Many — myself included — went to see the film in search of a part of our past, a part of our childhood. Even those children who did not have to leave their schools, however, also felt the imminent threat of being attacked. New kids on the block. Despite his apparent flaw, Korolmoosh was the only one who believed in the children and their capabilities, at a time when their parents were too involved with their immediate realities, such as jobs, finances, social statuses, and appearances. Fearful for their safety, many parents decided to either school their children at home, or simply leave for quieter parts of the country. As beautiful and calm as the city seems to be, however, it is closed off from the outside world; nobody is allowed to venture beyond the city walls.
|Date Added:||14 January 2009|
|File Size:||64.7 Mb|
|Operating Systems:||Windows NT/2000/XP/2003/2003/7/8/10 MacOS 10/X|
|Price:||Free* [*Free Regsitration Required]|
If, 30 years ago, heroism among the mice was defined as prevailing in a dire situation, it has now come to be defined by looking beyond the horizon and possessing an unquenchable thirst for learning. Finally, the wait was over and the mice had made their way to Washington, D.
City of Mice 2. In their attempt to keep their secret and look after the kitten, they befriend a mole, Korolmoosh, a wise and benevolent character. However, the madrfseye of the children in the first movie differed considerably with how it was portrayed in the sequel.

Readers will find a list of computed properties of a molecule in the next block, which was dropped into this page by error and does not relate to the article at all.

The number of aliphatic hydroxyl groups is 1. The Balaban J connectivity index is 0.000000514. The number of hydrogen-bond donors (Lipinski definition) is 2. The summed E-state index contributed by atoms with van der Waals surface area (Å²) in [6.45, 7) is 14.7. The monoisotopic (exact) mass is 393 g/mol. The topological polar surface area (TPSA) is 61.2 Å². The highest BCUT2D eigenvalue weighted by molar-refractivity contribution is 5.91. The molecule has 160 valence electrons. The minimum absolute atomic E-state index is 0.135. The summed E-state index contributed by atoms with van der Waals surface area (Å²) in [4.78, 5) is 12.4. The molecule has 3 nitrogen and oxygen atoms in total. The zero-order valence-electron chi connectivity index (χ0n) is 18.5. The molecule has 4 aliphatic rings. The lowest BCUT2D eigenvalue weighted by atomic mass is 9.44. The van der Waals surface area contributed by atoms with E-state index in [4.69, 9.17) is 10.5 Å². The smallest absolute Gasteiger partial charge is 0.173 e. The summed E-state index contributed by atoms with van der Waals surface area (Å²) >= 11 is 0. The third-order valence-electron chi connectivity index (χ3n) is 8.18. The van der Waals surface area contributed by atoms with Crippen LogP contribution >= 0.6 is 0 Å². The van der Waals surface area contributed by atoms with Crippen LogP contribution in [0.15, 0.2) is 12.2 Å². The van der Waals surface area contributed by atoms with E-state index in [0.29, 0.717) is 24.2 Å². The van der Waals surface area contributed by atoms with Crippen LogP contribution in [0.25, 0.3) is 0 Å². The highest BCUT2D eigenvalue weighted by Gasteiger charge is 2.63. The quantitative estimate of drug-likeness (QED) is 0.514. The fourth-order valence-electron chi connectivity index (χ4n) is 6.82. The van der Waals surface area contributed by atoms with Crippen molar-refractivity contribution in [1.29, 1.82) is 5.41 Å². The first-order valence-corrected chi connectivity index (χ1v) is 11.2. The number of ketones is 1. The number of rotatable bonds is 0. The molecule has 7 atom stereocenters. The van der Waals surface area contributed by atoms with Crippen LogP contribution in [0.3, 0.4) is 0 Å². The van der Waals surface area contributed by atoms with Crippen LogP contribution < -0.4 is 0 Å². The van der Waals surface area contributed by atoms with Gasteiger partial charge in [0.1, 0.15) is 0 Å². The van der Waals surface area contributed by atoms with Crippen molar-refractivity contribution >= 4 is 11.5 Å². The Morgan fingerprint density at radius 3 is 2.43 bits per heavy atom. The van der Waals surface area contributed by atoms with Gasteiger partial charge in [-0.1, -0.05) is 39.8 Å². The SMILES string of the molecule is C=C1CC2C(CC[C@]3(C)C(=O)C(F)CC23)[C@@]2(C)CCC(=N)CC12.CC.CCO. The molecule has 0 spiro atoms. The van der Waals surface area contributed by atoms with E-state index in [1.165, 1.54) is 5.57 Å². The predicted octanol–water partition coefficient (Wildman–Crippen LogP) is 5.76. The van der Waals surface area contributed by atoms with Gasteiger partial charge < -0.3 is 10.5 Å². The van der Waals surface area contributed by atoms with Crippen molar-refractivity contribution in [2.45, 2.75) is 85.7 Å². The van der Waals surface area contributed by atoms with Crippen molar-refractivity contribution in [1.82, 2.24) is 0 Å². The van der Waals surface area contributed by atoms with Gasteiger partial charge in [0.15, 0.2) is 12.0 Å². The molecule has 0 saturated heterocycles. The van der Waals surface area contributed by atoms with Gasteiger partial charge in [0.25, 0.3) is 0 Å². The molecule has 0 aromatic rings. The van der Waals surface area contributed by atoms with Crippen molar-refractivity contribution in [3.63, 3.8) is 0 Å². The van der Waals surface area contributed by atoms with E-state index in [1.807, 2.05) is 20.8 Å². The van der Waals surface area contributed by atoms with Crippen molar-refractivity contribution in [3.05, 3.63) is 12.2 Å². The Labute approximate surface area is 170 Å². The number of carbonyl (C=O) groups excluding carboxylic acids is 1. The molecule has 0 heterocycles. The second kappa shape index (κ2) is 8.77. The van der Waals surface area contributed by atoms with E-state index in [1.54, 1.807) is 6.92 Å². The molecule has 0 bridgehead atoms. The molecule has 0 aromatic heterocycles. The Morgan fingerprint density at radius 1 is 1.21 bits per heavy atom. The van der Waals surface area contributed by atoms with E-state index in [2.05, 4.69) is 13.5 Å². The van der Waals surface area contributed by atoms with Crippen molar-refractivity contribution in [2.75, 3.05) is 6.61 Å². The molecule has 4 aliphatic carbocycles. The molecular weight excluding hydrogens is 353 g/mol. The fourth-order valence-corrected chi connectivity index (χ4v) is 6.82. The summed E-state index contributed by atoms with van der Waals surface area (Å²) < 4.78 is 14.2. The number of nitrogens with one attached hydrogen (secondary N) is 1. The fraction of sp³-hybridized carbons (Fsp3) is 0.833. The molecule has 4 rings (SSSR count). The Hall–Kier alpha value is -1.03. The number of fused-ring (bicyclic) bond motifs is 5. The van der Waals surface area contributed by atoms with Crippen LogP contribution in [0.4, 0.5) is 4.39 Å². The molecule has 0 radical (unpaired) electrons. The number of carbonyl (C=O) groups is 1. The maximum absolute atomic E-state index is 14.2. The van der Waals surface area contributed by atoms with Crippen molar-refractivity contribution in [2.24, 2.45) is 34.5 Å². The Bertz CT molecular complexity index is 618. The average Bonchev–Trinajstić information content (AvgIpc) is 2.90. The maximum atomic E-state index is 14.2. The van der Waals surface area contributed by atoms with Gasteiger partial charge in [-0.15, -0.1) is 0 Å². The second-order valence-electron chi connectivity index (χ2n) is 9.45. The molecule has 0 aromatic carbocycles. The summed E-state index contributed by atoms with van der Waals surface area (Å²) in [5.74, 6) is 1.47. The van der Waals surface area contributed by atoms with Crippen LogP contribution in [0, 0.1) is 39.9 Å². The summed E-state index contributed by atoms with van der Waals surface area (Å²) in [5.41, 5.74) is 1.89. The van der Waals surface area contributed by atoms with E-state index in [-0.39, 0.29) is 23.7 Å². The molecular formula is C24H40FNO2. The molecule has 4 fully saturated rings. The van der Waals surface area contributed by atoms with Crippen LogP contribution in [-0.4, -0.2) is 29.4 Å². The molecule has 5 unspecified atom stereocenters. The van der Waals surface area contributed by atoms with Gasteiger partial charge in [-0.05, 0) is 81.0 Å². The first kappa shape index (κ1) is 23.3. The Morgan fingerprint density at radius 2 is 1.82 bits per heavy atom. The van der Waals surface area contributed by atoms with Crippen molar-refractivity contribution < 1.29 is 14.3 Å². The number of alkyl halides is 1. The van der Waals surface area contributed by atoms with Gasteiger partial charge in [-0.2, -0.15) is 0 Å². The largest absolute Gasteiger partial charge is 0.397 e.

It was at the height of the Iran-Iraq War that Boroumand, her team, and a young director by the name of Mohammad Ali Talebi began making Shahr-e Moosh-ha, which became an instant success upon its release.
While mainly encouraging the culture of learning, every episode contained little incidents that were somehow related to what Iranian children would encounter on a daily basis in a state of emergency. The film was born out of a popular television puppet show, Madreseh-ye Moosh-ha School of Micewhich madteseye for three years.
Social media was buzzing, and old episodes of Madreseh-ye Mooshha were the subjects of many posts. Upon hearing the news, everyone agrees to leave the town. The little mice are happy that school has been cancelled, and disappear from the classroom in the blink of an eye, only to appear in a storage room filled with walnuts.
The messenger also reminds everyone that their forefathers had always wanted to build a big and beautiful city surrounded by greenery and good weather: The opening scene of Shahr-e Moosh-ha is a long shot of what seems to be a dusty old town, and cuts immediately into a classroom full of energetic little pupils practising their multiplication tables at the top of their lungs. Fearful for their safety, many parents decided to either school their madredeye at home, or simply leave for quieter mposhha of the country.
Taking refuge in the school laboratory, the children refuse to hand over the kitten, and are saved in the end by Korolmoosh, who leads them out through an underground tunnel.